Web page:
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Dubai Becomes Massive Hub For Mobile Phone Smuggling in Pakistan

Dubai Becomes Massive Hub For Mobile Phone Smuggling in Pakistan

The federal government’s report revealed that Dubai serves as the primary air route for smuggling mobile phones into Pakistan. This illicit trade is conducted through multiple airports in cities like Peshawar, Sialkot, Faisalabad, and Karachi. Moreover, individuals such as porters, children, and petty smugglers facilitate the smuggling through Angoor Adda and Chaman border crossings.

An estimated 1,500 petty smugglers cross the Friendship Gate at Chaman border daily, each carrying one or two mobile phones into Pakistan.

Allegations against more than 80 officials have surfaced, implicating them in collusion with 46 smugglers and 92 dealers involved in modifying and patching mobile phones.

The smuggling operations are characterized by organized efforts, often with the cooperation of various law enforcement officials.

The Lahore Chamber of Commerce & Industry (LCCI) reported a significant loss of $1.1 billion to the national exchequer in the fiscal year 2021-22 due to mobile phone smuggling.

Pakistan has witnessed a substantial rise in its teledensity, growing from 2.5 percent in 2002 to 80 percent in 2023, mainly attributed to increased connectivity from substantial foreign direct investment in the telecom sector.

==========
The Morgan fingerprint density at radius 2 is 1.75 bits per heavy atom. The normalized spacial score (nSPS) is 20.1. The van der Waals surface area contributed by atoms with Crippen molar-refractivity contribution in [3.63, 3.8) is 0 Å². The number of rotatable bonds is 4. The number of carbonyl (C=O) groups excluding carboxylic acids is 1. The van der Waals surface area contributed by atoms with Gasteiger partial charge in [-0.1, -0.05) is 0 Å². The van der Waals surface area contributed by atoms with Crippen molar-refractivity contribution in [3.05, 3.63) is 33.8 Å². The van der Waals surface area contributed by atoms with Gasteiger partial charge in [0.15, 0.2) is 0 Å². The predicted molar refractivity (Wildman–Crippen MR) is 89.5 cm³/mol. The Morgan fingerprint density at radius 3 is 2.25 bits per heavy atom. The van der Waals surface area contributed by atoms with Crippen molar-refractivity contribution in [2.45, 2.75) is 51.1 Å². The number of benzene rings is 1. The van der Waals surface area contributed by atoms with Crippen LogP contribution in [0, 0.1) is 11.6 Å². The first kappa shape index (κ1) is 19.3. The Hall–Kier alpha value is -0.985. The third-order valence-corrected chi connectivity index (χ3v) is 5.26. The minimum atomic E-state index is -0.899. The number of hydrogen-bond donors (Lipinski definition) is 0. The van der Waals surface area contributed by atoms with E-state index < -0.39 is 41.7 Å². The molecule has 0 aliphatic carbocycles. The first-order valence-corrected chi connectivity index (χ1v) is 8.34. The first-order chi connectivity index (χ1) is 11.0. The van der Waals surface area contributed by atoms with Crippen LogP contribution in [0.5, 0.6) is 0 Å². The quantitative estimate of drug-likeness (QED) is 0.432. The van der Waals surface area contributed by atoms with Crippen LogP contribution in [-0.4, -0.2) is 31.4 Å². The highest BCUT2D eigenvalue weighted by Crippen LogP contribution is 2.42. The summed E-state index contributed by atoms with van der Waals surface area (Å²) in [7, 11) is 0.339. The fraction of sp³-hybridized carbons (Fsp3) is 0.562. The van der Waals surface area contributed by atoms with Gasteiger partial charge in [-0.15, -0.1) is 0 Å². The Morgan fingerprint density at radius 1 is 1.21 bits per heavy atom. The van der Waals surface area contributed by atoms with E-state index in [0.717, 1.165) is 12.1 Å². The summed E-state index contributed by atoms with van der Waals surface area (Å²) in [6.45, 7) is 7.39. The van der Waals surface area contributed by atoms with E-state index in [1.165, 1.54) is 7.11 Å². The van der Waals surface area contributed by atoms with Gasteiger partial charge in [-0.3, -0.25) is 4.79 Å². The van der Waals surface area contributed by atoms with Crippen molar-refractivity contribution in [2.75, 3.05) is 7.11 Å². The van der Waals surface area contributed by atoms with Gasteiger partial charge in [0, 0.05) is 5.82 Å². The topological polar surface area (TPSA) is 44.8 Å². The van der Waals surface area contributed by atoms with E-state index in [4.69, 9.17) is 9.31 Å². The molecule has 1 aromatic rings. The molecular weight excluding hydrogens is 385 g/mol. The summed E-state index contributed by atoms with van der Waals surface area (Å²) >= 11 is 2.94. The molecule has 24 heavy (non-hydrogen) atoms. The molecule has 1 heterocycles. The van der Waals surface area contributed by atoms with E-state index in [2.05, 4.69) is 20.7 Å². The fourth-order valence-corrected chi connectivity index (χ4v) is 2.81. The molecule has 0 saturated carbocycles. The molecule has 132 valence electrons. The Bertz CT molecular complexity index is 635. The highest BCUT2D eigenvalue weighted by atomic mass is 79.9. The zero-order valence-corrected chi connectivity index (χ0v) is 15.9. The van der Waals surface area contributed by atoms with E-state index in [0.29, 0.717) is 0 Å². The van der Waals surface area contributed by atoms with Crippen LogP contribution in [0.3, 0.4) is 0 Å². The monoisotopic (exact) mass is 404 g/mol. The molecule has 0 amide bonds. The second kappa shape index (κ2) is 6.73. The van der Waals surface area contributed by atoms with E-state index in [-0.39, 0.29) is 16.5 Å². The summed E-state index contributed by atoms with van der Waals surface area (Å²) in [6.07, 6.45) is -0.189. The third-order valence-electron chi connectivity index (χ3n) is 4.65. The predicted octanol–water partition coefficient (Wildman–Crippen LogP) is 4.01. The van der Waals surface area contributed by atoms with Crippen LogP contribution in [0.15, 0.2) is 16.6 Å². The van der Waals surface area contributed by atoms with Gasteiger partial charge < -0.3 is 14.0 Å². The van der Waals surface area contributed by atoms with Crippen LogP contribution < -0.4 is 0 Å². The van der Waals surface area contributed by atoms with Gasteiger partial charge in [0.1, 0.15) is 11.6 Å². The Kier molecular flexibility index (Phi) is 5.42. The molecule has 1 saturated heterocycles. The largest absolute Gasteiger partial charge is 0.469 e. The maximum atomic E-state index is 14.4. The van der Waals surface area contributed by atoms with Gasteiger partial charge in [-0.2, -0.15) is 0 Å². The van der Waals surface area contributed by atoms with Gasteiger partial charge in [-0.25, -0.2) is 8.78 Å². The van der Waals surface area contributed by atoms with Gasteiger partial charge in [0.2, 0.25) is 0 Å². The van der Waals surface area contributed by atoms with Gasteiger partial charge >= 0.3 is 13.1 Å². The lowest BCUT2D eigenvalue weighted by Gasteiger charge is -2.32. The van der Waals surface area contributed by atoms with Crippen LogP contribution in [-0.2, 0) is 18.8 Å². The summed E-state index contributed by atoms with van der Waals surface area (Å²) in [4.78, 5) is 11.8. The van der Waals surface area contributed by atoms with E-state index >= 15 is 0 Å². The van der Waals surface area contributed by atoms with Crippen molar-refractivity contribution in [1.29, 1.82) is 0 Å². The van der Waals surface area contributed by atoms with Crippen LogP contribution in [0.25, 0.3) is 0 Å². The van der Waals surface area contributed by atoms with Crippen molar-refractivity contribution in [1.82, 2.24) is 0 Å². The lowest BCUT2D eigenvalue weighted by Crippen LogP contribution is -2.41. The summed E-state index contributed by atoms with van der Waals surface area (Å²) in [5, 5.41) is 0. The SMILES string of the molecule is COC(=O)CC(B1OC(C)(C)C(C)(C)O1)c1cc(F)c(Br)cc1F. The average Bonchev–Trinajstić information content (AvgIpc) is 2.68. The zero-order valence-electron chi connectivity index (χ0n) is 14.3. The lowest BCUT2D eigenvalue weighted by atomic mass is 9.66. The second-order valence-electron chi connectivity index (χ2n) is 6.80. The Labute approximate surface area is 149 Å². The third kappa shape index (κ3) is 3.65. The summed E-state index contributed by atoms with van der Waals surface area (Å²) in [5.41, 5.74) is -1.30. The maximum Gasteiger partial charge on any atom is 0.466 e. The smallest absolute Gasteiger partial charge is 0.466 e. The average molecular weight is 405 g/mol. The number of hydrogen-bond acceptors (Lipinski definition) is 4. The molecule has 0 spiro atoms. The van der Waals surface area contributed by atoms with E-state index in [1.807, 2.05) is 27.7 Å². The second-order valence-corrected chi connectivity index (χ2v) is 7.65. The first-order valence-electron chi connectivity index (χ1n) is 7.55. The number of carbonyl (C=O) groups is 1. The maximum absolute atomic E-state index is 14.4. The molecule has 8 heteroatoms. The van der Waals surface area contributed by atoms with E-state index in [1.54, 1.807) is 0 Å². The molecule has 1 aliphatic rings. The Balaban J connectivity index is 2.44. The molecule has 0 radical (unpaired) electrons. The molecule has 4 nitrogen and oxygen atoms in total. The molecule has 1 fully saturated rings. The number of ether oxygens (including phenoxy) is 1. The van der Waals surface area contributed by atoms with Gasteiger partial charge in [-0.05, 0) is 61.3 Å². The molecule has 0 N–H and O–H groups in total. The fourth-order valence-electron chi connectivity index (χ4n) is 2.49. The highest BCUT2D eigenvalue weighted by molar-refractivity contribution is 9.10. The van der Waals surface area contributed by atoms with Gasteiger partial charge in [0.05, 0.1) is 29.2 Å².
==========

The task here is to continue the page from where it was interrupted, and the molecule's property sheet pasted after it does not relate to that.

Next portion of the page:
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As a result, the demand for cellular phones has surged, with approximately 36 million units demanded, supplied through various channels including local manufacturing, imports, and smuggling.

Factors contributing to mobile phone smuggling involve heightened import taxes and price escalations due to significant appreciation of the US dollar. This price gap between legally imported and smuggled smartphones incentivizes smuggling operations, leading to massive revenue losses for the national exchequer.

The smuggling routes predominantly involve Dubai as the primary air route, utilizing airports in several Pakistani cities. Additionally, the Chaman border witnesses frequent smuggling activities, with numerous individuals carrying smuggled phones across the border on a daily basis.

To circumvent compatibility issues, mobile dealers and shopkeepers employ tactics such as changing the IMEI (International Mobile Equipment Identity) of expensive smuggled phones with cheaper, older IMEI numbers. Specific mobile models like Samsung, Vivo, Oppo, and OnePlus are often used for altering these phones, making them more affordable than legally imported ones.

Furthermore, dealers modify IMEI numbers through CPID paid software available on websites like www.cpidserver.com. This practice, along with a list of 92 dealers involved in modifying mobile phones, indicates the depth of the issue surrounding mobile phone smuggling in Pakistan.